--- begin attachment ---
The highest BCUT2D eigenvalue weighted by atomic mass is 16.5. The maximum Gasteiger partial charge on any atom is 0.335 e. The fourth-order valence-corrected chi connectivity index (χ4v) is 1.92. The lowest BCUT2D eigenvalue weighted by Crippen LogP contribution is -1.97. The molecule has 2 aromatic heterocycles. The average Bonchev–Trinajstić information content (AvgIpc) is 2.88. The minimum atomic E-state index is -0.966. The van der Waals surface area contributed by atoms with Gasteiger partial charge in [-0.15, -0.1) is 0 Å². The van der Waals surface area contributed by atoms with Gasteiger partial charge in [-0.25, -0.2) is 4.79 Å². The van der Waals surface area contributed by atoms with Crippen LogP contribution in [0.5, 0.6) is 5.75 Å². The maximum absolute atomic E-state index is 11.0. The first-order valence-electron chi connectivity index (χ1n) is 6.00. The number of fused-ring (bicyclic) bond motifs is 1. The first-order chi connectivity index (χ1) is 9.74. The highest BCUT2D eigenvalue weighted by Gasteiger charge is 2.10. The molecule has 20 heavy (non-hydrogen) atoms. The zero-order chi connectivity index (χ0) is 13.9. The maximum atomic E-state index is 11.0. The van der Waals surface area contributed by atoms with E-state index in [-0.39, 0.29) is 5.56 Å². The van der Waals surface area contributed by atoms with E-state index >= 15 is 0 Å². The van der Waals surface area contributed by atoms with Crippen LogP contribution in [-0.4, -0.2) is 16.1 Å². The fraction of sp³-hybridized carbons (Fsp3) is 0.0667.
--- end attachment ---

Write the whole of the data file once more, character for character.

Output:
The highest BCUT2D eigenvalue weighted by atomic mass is 16.5. The maximum Gasteiger partial charge on any atom is 0.335 e. The fourth-order valence-corrected chi connectivity index (χ4v) is 1.92. The lowest BCUT2D eigenvalue weighted by Crippen LogP contribution is -1.97. The molecule has 2 aromatic heterocycles. The average Bonchev–Trinajstić information content (AvgIpc) is 2.88. The minimum atomic E-state index is -0.966. The van der Waals surface area contributed by atoms with Gasteiger partial charge in [-0.15, -0.1) is 0 Å². The van der Waals surface area contributed by atoms with Gasteiger partial charge in [-0.25, -0.2) is 4.79 Å². The van der Waals surface area contributed by atoms with Crippen LogP contribution in [0.5, 0.6) is 5.75 Å². The maximum absolute atomic E-state index is 11.0. The first-order valence-electron chi connectivity index (χ1n) is 6.00. The number of fused-ring (bicyclic) bond motifs is 1. The first-order chi connectivity index (χ1) is 9.74. The highest BCUT2D eigenvalue weighted by Gasteiger charge is 2.10. The molecule has 20 heavy (non-hydrogen) atoms. The zero-order chi connectivity index (χ0) is 13.9. The maximum atomic E-state index is 11.0. The van der Waals surface area contributed by atoms with E-state index in [-0.39, 0.29) is 5.56 Å². The van der Waals surface area contributed by atoms with E-state index >= 15 is 0 Å². The van der Waals surface area contributed by atoms with Crippen LogP contribution in [-0.4, -0.2) is 16.1 Å². The fraction of sp³-hybridized carbons (Fsp3) is 0.0667.